California Health Care Reform Debate Could Shift to Kids’ Coverage
With time running out on a compromise plan for overhauling California's health care system, some stakeholders in the negotiations are considering an alternative plan that would ask voters to approve just a hospital tax, a move that could secure additional federal funding to expand children's health care coverage, the Ventura County Star reports.
Gov. Arnold Schwarzenegger (R) and Democratic leaders have only two weeks left to resolve several sticking points on a health care reform plan (Herdt, Ventura County Star, 12/11).
Earlier this month, Assembly Speaker Fabian Núñez (D-Los Angeles) postponed indefinitely a scheduled Assembly vote on his health care reform plan (ABX1 1) because a compromise had not been reached with the governor (California Healthline, 12/5).
Aaron McLear, Schwarzenegger's press secretary, said a deal is "close," but added that the "holdups" in negotiations involve:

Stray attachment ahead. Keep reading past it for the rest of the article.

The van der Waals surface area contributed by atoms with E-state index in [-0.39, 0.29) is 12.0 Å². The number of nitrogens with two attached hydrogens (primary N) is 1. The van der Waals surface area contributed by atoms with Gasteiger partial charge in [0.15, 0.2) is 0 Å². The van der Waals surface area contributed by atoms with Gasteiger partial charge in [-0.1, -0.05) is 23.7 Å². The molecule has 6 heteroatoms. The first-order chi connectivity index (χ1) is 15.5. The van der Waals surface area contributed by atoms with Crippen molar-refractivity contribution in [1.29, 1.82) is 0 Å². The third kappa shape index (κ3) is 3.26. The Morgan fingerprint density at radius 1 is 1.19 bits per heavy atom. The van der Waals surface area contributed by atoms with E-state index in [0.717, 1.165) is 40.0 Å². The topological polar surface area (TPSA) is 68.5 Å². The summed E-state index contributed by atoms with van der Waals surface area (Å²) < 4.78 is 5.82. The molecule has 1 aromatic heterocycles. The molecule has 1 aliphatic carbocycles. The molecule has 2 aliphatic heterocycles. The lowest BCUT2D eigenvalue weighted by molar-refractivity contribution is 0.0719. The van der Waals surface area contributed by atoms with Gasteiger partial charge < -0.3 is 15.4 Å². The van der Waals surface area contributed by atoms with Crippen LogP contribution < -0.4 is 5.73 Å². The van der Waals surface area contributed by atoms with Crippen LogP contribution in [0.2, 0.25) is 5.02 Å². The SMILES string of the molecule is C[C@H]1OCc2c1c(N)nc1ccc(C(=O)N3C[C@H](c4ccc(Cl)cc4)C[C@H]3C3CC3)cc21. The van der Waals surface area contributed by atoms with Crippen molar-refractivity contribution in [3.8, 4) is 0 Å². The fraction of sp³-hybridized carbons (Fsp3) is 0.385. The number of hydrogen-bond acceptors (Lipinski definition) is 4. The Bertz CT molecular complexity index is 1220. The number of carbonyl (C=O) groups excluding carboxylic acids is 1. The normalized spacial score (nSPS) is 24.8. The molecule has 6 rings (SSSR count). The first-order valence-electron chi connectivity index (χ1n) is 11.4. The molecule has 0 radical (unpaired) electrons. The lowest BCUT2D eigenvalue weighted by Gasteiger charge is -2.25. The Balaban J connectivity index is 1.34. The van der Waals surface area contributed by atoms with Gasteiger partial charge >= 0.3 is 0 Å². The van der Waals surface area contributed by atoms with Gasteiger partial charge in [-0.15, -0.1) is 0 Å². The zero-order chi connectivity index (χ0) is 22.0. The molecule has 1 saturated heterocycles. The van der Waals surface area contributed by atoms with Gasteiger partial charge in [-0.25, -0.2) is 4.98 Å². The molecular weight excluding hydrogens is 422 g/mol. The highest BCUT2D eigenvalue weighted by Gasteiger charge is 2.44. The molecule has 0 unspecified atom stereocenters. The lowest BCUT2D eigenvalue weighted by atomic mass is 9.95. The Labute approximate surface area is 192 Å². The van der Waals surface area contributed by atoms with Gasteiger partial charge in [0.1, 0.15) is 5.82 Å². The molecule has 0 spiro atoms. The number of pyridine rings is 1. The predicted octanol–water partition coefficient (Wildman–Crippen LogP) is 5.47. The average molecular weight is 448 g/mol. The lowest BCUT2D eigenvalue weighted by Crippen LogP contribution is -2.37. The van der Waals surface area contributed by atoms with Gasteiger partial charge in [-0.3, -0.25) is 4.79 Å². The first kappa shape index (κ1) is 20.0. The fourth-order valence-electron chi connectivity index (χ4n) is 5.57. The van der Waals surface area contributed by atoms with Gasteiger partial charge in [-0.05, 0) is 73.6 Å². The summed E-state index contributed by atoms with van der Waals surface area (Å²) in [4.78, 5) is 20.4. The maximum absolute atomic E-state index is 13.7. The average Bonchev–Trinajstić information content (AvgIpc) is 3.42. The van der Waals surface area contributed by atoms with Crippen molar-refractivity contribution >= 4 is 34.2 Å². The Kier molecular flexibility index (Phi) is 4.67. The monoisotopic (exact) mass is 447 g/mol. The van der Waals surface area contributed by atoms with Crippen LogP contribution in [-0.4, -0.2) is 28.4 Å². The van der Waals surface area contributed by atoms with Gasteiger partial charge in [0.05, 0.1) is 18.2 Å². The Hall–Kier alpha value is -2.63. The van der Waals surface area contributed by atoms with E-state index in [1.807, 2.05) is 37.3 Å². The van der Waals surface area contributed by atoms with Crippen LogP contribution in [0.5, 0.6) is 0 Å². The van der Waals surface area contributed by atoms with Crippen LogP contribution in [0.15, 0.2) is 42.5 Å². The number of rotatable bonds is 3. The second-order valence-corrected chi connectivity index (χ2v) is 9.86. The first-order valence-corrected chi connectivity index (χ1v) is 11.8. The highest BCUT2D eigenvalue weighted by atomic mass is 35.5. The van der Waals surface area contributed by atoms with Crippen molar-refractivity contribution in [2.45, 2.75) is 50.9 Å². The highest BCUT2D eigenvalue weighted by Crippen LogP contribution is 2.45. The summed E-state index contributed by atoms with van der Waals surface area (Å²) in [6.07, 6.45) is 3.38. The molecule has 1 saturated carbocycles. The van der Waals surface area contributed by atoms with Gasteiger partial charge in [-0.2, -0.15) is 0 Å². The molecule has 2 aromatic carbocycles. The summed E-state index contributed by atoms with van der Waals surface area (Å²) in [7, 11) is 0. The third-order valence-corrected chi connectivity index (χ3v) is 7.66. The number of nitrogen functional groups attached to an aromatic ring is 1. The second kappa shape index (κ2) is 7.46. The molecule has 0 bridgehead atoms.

- How much employers will be required to contribute toward coverage;
- Assurances that health insurance will be affordable; and
- The scope of the individual coverage mandate.
The California Labor Federation and Service Employees International Unions continue to resist the governor's mandate unless it guarantees affordable coverage for middle-class residents.
The Star reports that some involved in the negotiations contend that the affordability demands by labor unions are unrealistic, but public criticism of the unions could diminish any chances of an agreement.
Meanwhile, if the governor and Democrats reach a deal on health care reform, a ballot measure asking voters to approve a funding mechanism must be submitted to the attorney general no later than the beginning of January to qualify for the November 2008 ballot, according to the Star (Ventura County Star, 12/11).
KPBS' "KPBS News" on Monday reported on the prospects for a ballot measure on health care reform. The segment includes comments from Anthony Wright, director of Health Access (Goldberg, "KPBS News," KPBS, 12/10).
A transcript and audio of the segment are available online.